When and where to find them: (ecology) Chaga can be found all year round since it persists on the tree for many years. It is most always found on yellow, or white birch. It's probably possible to find it on gray birch but gray birch is more likely to be infected with Piptoporus betulina, the birch polypore. Since gray and white birch occasionally hybridize in this area, exact identification of the tree can be difficult. They have been reported to grow on hardwoods such as beech or hornbeam but I have never found one on anything but birch. Current information suggests that chaga found on birch has the best medicinal qualities. Chaga can be easier to find in the winter because birches will be easier to spot and because the chaga may grow high on the tree where the greenery may obscure them during the warmer months. A hatchet or axe is usually required for removal. A hammer can also be effective in some cases. Chaga can be easier to remove when frozen. Scarred trees created by excavating or skidding logs during lumber harvesting can develop chaga. Older trees are more likely candidates although they can be found on middle aged trees as well.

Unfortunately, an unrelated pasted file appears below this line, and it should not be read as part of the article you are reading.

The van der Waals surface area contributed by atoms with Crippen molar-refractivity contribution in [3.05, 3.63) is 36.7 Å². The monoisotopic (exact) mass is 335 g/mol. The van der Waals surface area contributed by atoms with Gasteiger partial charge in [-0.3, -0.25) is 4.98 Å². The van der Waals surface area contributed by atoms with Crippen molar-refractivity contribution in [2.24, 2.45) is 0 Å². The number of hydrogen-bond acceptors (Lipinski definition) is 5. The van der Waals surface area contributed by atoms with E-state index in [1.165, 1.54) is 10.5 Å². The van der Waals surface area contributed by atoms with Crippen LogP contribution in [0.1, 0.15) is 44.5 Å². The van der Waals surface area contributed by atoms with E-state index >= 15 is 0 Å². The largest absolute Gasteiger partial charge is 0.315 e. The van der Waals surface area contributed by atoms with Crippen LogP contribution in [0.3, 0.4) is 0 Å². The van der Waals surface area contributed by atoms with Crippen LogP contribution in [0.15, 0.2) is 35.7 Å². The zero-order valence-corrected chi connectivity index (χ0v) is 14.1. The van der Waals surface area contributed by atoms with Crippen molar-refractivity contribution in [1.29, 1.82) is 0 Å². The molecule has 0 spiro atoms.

Preparation: Chaga is usually prepared as a tea or tincture. As always try a small amount at first. If you have health issues or take medication there is a possibility of interaction. Check with your doctor. Tea can be made from fresh cut chaga but it is more often dried first. It must be chopped or broken up into smaller pieces for drying unless the pieces are small. A hatchet or hammer is best but you may want to do it in a box because pieces can fly. A bench vise will work well. Drying at 110-125 degrees Fahrenheit is recommended. Dry it for at least 24 hours then remove it for a few days so any remaining interior moisture will stabilize. Then dry it again for another 24 hours or until it is bone dry. I have successfully dried chaga by placing it on top of my water heater. It takes longer but saves on energy bills. A warm attic also works well. It can then be ground for use with a meat grinder or grist mill. It can be further ground in a heavy-duty blender to make it finer. You can use a cheese grater if you want to use a bit at a time.

Steeping ground or powdered chaga in the normal way makes a pleasant tea. For the best medicinal benefit there is evidence that decocting it by boiling for at least 15 minutes and up to 2 hours is best. In either case, the tea is surprising good with a more tea-like than mushroom flavor because of its tannic qualities. It brews up darker than you would expect and blends very successfully with other teas and spices. As far as mushroom teas go, it is "choice".